2010 Annual Report
1a.Objectives (from AD-416)
The goal of the research unit based at the Jornada Experimental Range (JER) is to develop ecologically based technologies for monitoring, remediation, and grazing management in desert environments. In order to achieve this goal, our overall research objective is to determine how biological (plant, animal, microbial), soil, and geomorphological processes interact across multiple spatial and temporal scales to affect soil development, soil stability, nutrient and water retention and acquisition, plant establishment and survival, and animal foraging behavior. Our ecologically based management technologies will be built from a knowledge of these processes. We will accomplish this objective by integrating short- and long-term experiments with a suite of tools (simulation modeling, geographic information systems [GIS], and remote sensing) to extrapolate information across spatial scales from individual plants to landscapes. Such an approach will enable us to accomplish four specific objectives and associated products:
1. Develop an integrated assessment and monitoring approach for vegetation structure and composition, soil stability, watershed function, and biotic integrity of spatially and temporally heterogeneous rangelands at landscape, watershed, and regional scales.
2. Identify key plant and soil processes, and environmental factors, such as landscape position, land use history, and climate, that influence the potential for remediation success.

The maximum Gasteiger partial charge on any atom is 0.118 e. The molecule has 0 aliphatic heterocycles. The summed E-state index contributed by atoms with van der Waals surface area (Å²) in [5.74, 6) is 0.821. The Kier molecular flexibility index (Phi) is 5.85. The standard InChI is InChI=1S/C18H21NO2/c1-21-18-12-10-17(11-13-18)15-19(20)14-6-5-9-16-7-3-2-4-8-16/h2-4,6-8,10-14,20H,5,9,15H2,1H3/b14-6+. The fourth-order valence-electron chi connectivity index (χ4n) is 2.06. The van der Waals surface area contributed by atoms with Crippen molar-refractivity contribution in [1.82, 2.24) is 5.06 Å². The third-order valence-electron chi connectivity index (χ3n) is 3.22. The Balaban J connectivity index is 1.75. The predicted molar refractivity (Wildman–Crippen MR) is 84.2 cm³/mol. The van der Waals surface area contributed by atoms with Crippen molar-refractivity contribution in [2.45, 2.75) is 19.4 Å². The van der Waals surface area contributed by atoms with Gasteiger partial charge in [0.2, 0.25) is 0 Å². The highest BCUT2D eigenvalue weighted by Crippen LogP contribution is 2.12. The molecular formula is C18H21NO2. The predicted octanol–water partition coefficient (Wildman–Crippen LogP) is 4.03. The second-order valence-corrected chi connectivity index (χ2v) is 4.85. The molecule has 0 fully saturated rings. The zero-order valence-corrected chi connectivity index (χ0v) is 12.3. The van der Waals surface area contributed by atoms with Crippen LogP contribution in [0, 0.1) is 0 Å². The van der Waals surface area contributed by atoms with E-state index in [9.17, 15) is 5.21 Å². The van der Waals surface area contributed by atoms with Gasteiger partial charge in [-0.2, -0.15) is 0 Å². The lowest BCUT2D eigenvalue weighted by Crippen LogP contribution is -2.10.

3. Develop adaptive strategies for livestock management across multiple scales based on animal foraging behavior.
4. Predict responses of ecosystem dynamics and livestock distribution across time and space to changes in climate and other management-dependent and -independent drivers, and develop an integrated management, monitoring, and knowledge toolbox that can be easily applied by individuals with a range of management experience, from minimal to extensive.
1b.Approach (from AD-416)
We will build upon information collected since 1912, complemented with ongoing and new research, to address our objectives. We will integrate short- and long-term data sets with simulation modeling, geographic information systems, and remote sensing tools. Our approach will combine short-term experiments to test specific hypotheses with synthetic experiments requiring a more complex integration of ecosystem components and drivers. Objective 1 is shared among numerous collaborators where we are evaluating ground-based and remotely sensed indicators of ecosystem properties for use at multiple-spatial scales for effectiveness in monitoring resource conditions. Objective 2 is addressed by studies to identify areas within landscapes where stimulation of key processes will generate recovery of desired functions or control of undesired species. Objective 3 is addressed by (a) developing techniques that control animal movements on rangelands, (b) rapidly identifying botanical composition of livestock diets, and (c) identifying cattle breeds adapted to nutritional forage and environmental conditions of deserts. Objective 4 is shared by the National Science Foundation Long-Term Ecological Research project at the Jornada. Experimentation involves long-term studies of the effects of disturbances on ecosystem properties. For example, we have well-established studies that quantify pattern and control of primary productivity.